Dr Jouko Huju, GMBA Finland: finding the right people for an association board is not always easy. Part 1/3

Part 1/3 

Benefits of board service for industry members

Although there is a tradition of a rather significant co-operation among marine businesses around the world, it is not easy to find motivated, qualified people to work for a wider, common cause. Most marine companies are SME’s and therefore have limited resources in terms of disposable time. As the challenges of the industry increase and they get more complex, there is a rapidly growing need for people in the governing positions with versatile skills, a willingness to give back and high motivation.

To begin with it is important to understand that above all a board membership means responsibility, not power. The board is the guardian of the organisation’s mission and it makes sure that the organisation lives up to its mission and appraises its performance. The membership means responsibility not only to the organisation but to the whole board, the staff of the organisation and to the agreed mission. The board members should be able to take off their company hat and try to see things from a wider perspective. There seems to be a relation between a need to contribute to a wider cause and possibility, through this work, to have an influence on the future of one’s own company. The individual expectations are considered to be in line with the overall goals.  Most people join a board because they feel passionate about the organization’s mission. Board members need to be kept informed about new program developments and given examples of how the services of an organisation are having an impact on its mission. In the marine business it seems to be more a question of a practical and even pragmatic approach than a passionate one.

The service in the marine industry association board is usually considered rewarding and interesting. Board members receive an opportunity to serve an organization they believe in, a chance to learn new skills, an opportunity to be with people that share the same values, and the opportunity to forge strong personal and professional connections. In return, they offer the organisation their time, skills, knowledge, and commitment. Burnout and lack of direction, however, can lead to a lack of productivity, a misalignment of board actions and board member values, and general dissatisfaction on the board. For the health of the organisation, it is critical to create an environment that fosters and maintains a high level of board member motivation and accountability.

Rotation means new ideas and new ways of thinking

As far as the rotation of the board members is concerned, the situation is always somewhat complex. On one hand most people agree that new blood brings new and fresh ideas. On the other hand, people do realise that the size of the industry in many countries poses serious threats in terms of available and skilled people.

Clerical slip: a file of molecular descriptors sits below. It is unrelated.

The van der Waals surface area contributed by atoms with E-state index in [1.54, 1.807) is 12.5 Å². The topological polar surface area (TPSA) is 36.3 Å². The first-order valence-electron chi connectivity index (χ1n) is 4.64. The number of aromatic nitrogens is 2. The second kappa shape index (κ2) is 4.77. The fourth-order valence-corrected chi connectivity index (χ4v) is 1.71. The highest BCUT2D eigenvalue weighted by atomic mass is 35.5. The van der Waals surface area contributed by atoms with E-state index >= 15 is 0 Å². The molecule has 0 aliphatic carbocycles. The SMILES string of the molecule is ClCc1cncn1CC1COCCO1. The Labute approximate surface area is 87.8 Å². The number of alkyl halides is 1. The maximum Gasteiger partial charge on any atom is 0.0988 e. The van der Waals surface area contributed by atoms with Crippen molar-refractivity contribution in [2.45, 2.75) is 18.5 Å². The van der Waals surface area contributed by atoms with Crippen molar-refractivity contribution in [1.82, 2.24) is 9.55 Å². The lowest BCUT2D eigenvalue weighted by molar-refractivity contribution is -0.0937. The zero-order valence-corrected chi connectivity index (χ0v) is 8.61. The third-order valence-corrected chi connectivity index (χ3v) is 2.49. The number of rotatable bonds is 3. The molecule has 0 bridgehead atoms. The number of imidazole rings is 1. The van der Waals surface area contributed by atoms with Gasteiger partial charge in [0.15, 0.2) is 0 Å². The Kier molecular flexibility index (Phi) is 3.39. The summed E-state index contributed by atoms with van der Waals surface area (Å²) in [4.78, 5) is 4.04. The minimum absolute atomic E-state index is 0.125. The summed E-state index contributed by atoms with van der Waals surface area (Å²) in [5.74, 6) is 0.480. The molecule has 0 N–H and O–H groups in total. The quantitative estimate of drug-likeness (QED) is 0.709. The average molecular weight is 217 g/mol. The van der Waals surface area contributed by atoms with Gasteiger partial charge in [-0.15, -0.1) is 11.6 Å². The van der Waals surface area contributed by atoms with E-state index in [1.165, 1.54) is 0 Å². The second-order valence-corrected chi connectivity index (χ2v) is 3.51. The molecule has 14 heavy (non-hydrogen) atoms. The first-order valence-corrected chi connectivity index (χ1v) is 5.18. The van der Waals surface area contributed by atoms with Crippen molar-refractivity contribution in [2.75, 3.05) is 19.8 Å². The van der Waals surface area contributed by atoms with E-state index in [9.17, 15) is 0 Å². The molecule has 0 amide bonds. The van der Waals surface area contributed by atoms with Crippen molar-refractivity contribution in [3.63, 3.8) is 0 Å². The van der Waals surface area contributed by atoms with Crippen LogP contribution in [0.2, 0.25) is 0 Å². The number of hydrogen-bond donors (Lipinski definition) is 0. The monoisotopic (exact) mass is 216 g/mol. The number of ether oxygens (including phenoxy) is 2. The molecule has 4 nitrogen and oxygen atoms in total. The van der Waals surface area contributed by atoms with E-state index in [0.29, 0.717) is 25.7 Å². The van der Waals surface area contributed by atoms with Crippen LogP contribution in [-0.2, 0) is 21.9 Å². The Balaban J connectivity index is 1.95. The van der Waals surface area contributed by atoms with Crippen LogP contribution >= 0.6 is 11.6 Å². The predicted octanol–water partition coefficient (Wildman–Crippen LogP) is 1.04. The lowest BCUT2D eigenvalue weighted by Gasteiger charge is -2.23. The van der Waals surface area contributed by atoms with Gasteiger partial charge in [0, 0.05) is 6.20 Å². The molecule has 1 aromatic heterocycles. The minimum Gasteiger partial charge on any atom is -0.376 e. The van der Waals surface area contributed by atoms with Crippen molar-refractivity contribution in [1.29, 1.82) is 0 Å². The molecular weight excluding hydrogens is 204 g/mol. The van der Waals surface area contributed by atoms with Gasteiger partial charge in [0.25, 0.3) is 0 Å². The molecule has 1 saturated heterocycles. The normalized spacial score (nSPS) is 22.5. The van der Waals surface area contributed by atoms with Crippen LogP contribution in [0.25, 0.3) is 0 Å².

If the same people serve year after year, there is no way for new blood and new ideas to flow into the board and the association activities. Despite their sense of commitment, the same people will make the organization a “closed corporation.” Rotation prevents the possessiveness that sometime characterizes self-perpetuating boards. In a time of rapid change, like the pandemic, new people, who bring a new perspective, will promote creativity and innovation in board decision making. People who are not carrying out their commitments as board members become major blocks to overall board effectiveness. One needs to realise that organizations also need a process for evaluating the performance of board members and making recommendations regarding their future service with the board.

The development of an effective recruitment and nomination process could take the following course:

  • Establish a board development committee
  • Prepare for active board recruitment.
  • Develop a profile of the current board.
  • Determine strategies to build board diversity.
  • Develop an initial list of prospective board members.
  • Contact top recruiting prospects.
  • Schedule and conduct orientation sessions with prospective board members.
  • Select new members to the board.

Providing new board directors with the information they need to perform effectively is the next critical step in developing a strong board of directors. Because board members are likely to come to their positions with very different perspectives on their roles and responsibilities, as well as the mission, vision, major goals, and strategies of the charter school, it is important to develop a timely and thorough orientation strategy that supports the board members from the recruitment stage, through the first three months, and beyond.

Here’s how a board orientation program for new board members might work:

  • Pre-election orientation which details the organization, strategic plan, the workings of the board, expectations of board members, etc.
  • New member orientation which provides additional information and training.
  • Written board director manual which is a critical reference in new board director orientation as well as ongoing board training and education.

On-going training, such as providing webinars on special interest topics and easy access to publications and conferences.


Disclaimer: Global Marine Business Advisors and its associated website www.gmba.blue are not registered legal entities. GMBA is a network of independent marine industry advisors. In all articles the opinions expressed are those of the author and does not necessarily reflect those of GMBA